We're just a bit over halfway through the 2017-18 English Premier League season with 22 of 38 matchdays now in the books. But that doesn't mean it's too late to take stock of where things stand in the league and dole out a few midseason awards.
Best Player: Kevin De Bruyne
De Bruyne doesn't lead Manchester City in goals and he's tied for the team lead in assists, but he has been the talisman and driving force behind the team's fantastic run this season. The Belgian's transition from a winger to a central playmaker suited him perfectly. Between pinpoint crosses, killer passes and the occasional top-drawer goals, De Bruyne is the cog that moves the Man City machine from midfield.
Best Young Player (Under 21): Leroy Sane
Sane barely beat out teammate Gabriel Jesus for my Best Young Player award. (Go ahead and get used to seeing a lot of Manchester City on this list.) Sane took up De Bruyne's vacated spot on the wing, adding a healthy dose of speed and skill to City's flank. With six goals and nine assists, he's right there among City's most productive players.
Best Manager: Pep Guardiola
A few managers could have claimed this award. Sean Dyche has Burnley on a surprising run in the top half of the table, and David Wagner has Huddersfield off to a better start than the club's fans could ever dream of. But what City is doing under Guardiola this season is nothing short of magical. City rattled off an EPL record 18 consecutive wins and has yet to suffer a defeat this season, putting it in contention to join 2004 Arsenal among the ranks of EPL "Invincibles." Pep was brought to the Etihad to do exactly what he's doing now, and it's been brilliant to watch.
Best Signing: Mohamed Salah
Salah isn't only the best signing of the season, he's also in contention for the best player. So far in his first season at Liverpool, the Egyptian winger already has a whopping 17 goals to his name, as well as five assists. The folks on the Merseyside expected big things from Salah when he was signed over the summer, but I don't think anyone predicted him to be as prolific as he's been.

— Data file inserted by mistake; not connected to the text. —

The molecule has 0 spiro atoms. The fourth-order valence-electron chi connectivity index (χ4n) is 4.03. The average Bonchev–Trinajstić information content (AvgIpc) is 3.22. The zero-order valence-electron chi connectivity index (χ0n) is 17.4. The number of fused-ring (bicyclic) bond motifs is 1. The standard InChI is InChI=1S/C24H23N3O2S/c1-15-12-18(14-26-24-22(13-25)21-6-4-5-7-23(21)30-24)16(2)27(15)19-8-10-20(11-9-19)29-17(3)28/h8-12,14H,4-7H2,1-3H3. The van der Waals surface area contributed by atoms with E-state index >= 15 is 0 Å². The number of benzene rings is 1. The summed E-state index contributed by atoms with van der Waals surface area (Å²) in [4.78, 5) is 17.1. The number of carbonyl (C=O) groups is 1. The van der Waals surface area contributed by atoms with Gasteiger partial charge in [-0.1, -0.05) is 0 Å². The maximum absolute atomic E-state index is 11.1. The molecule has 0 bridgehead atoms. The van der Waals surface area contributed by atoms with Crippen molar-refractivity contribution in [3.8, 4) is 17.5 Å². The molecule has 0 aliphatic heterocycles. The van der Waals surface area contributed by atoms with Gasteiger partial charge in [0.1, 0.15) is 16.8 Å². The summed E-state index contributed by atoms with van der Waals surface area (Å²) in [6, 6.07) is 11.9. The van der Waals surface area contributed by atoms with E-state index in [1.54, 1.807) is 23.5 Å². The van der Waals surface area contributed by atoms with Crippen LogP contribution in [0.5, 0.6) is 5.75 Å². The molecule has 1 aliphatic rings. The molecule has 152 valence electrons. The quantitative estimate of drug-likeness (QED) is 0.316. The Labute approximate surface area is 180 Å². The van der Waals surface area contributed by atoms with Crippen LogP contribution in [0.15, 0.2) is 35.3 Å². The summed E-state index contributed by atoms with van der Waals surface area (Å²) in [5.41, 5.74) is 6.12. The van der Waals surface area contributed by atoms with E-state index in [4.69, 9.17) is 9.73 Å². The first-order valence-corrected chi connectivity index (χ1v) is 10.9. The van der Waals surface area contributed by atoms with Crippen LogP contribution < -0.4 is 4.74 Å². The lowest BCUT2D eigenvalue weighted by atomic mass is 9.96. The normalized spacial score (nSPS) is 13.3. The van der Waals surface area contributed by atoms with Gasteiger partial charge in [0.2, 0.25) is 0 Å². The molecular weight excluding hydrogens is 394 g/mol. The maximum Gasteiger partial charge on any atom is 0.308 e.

Comeback Player: Fabian Delph
Delph signing with Manchester City was a bit of a head-scratcher in 2015, at least from City's perspective. (Who wouldn't take the big payday City offers?) He was a good, not great player for Aston Villa. In his first two seasons at the Etihad, he found it difficult to break into a City midfield brimming with talent. But an injury to leftback Benjamin Mendy provided the Englishman an opportunity to fill in as a makeshift fullback, and he's taken full advantage. With the way he's played as a leftback, don't expect a switch back to midfield anytime soon.
Best Goal: Sofiane Boufal vs. West Brom
Words don't do Boufal's 70-yard run to goal justice. Just watch it and love it.
Best Game: Arsenal 3-3 Liverpool
Goals and comebacks are two markers of a great soccer match, and this one had both in spades. Liverpool got out to a 2-0 lead, but three goals in five minutes had Arsenal sitting pretty in the second half. Liverpool then showed what it's made of and hit back to draw level at 3-3. This game had more drama than you could shake a stick at, and both sides left with a deserved point.
Best Individual Single-Game Performance: David De Gea vs. Arsenal
Manchester United's 3-1 victory over Arsenal was one of the most-entertaining matches so far this season thanks in large part to the heroics of De Gea. Arsenal seemed poised to pour in a bucketload of goals, lobbing 33 shots at United over the course of the up-and-down match. But De Gea was at his best, making 14 saves to deny the Gunners.
Biggest Surprise: Burnley
The Clarets just missed relegation last season, finishing 16th. But this season has been a totally different story. Burnley is in contention for a spot in the Europa League, sitting in seventh. It even spent a cup of tea in the top four. The last month has been difficult on them, with three draws and two losses in their last five matches. (Although one of those draws was 2-2 vs. Manchester United at Old Trafford, arguably their best result of the season.) But if they can reclaim just a bit of form, this might be a season to remember at Turf Moor.
Biggest Disappointment: Everton
A few big signings, a slew of young talent and the belief that Ronald Koeman could take another step forward after leading the Toffees to Europa League in his first season at the helm had fans hoping for a shot at the top four. Those hopes were dashed early by October, when Everton fell into the relegation zone and Koeman was sacked. In the months since, the Toffees have battled their way to the top half of the table under Sam Allardyce, but two losses in their past two matches have fans worried that another nosedive might be on the horizon.
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Cy Brown writes about football, golf, soccer and other stuff for Sports on Earth. Follow him on Twitter @CEPBrown.